“The proof is in the pudding,” says Hunner. “Why would people invest [up to] $100,000 in an installation of a labyrinth if there wasn’t value in it? People are finding great value in labyrinths, and they are putting their money where their mouths are.”
Across the country, notes Hunner, hospitals are common sites for labyrinth installations. That includes two local facilities — Solace Center hospice and Mission Hospital, which has “a delightful little carpet labyrinth” in its chapel.
Butch Stillwell, Solace Center’s chaplain, says its wheelchair-accessible labyrinth, which consists of brick paths with a marble fountain in the middle, “is a very healing place.” A lot of patients and family members, as well as staff, use it and report that it’s helpful, he says. “It gives them a time of letting go of any burdens as they walk around, spend time in the center for listening and praying, and then walk back out. … It quiets the mind and gentles the heart.”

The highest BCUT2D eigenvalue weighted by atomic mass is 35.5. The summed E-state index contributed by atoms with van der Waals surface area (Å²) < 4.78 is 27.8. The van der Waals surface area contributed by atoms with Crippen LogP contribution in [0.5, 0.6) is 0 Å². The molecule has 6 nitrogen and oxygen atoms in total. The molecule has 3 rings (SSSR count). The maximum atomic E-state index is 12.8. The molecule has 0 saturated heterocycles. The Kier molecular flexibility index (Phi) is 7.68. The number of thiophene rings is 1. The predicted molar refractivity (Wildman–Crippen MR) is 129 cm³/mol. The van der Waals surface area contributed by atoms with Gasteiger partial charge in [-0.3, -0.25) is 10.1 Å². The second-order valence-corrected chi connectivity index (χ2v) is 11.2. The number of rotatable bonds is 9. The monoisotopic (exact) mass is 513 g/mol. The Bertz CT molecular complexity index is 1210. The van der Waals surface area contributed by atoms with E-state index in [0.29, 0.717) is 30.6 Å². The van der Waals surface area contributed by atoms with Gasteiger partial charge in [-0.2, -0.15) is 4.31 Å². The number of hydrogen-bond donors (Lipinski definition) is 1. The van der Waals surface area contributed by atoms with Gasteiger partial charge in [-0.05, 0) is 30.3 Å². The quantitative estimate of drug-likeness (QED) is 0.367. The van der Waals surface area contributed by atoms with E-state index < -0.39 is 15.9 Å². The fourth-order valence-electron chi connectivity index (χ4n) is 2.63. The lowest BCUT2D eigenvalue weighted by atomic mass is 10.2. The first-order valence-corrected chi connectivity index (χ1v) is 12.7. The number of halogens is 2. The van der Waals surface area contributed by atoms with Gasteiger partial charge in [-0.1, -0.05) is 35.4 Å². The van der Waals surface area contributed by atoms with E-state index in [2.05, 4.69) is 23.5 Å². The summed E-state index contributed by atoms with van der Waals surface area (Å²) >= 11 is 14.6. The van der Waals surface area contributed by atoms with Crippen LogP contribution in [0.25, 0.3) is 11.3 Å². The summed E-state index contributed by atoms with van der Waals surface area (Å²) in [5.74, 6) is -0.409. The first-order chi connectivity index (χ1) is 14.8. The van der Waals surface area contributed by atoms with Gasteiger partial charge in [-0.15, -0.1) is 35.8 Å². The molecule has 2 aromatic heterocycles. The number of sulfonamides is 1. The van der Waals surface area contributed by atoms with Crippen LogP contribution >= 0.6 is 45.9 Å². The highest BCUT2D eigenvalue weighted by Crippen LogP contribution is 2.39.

But the World-Wide Labyrinth Locator lists nine other labyrinths in Asheville, including one at UNC Asheville below Ramsey Library and another in the River Arts District next to the Cotton Mill Studios. Several are located on the grounds of churches, and there are still more in neighboring communities.
Manasse hasn’t listed her labyrinth on the site but says she’s open to email requests to walk it. “The labyrinth can be transformational,” she says. “I want to share it with others because it’s been such a positive experience for me.”
To learn more
Asheville Labyrinth Society
The Labyrinth Society
World-Wide Labyrinth Locator